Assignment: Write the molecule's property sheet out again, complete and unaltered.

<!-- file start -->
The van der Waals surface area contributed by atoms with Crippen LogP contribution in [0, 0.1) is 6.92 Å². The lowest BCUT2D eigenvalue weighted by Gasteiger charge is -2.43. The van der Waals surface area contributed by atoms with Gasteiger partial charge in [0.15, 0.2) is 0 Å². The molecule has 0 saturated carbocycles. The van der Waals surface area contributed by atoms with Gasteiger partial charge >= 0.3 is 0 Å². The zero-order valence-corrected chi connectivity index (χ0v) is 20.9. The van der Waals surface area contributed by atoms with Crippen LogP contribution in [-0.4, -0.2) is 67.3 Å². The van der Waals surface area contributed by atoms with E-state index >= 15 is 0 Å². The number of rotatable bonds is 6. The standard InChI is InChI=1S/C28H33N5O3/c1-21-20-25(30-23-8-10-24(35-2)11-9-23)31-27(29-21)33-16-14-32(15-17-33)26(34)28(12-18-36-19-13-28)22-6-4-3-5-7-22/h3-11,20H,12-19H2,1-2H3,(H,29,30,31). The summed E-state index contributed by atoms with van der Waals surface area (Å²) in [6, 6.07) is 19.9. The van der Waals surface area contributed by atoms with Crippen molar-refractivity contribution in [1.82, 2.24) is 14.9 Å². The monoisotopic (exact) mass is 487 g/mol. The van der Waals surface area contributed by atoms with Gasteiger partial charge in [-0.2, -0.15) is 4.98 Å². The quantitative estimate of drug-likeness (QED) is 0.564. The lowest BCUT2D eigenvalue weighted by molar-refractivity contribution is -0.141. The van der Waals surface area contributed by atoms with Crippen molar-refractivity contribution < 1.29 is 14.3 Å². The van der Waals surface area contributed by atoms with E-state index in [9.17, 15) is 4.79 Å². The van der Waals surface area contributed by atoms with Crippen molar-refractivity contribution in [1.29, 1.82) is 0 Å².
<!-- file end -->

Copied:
The van der Waals surface area contributed by atoms with Crippen LogP contribution in [0, 0.1) is 6.92 Å². The lowest BCUT2D eigenvalue weighted by Gasteiger charge is -2.43. The van der Waals surface area contributed by atoms with Gasteiger partial charge in [0.15, 0.2) is 0 Å². The molecule has 0 saturated carbocycles. The van der Waals surface area contributed by atoms with Gasteiger partial charge >= 0.3 is 0 Å². The zero-order valence-corrected chi connectivity index (χ0v) is 20.9. The van der Waals surface area contributed by atoms with Crippen LogP contribution in [-0.4, -0.2) is 67.3 Å². The van der Waals surface area contributed by atoms with E-state index >= 15 is 0 Å². The number of rotatable bonds is 6. The standard InChI is InChI=1S/C28H33N5O3/c1-21-20-25(30-23-8-10-24(35-2)11-9-23)31-27(29-21)33-16-14-32(15-17-33)26(34)28(12-18-36-19-13-28)22-6-4-3-5-7-22/h3-11,20H,12-19H2,1-2H3,(H,29,30,31). The summed E-state index contributed by atoms with van der Waals surface area (Å²) in [6, 6.07) is 19.9. The van der Waals surface area contributed by atoms with Crippen molar-refractivity contribution in [1.82, 2.24) is 14.9 Å². The monoisotopic (exact) mass is 487 g/mol. The van der Waals surface area contributed by atoms with Gasteiger partial charge in [-0.2, -0.15) is 4.98 Å². The quantitative estimate of drug-likeness (QED) is 0.564. The lowest BCUT2D eigenvalue weighted by molar-refractivity contribution is -0.141. The van der Waals surface area contributed by atoms with Crippen molar-refractivity contribution < 1.29 is 14.3 Å². The van der Waals surface area contributed by atoms with E-state index in [9.17, 15) is 4.79 Å². The van der Waals surface area contributed by atoms with Crippen molar-refractivity contribution in [1.29, 1.82) is 0 Å².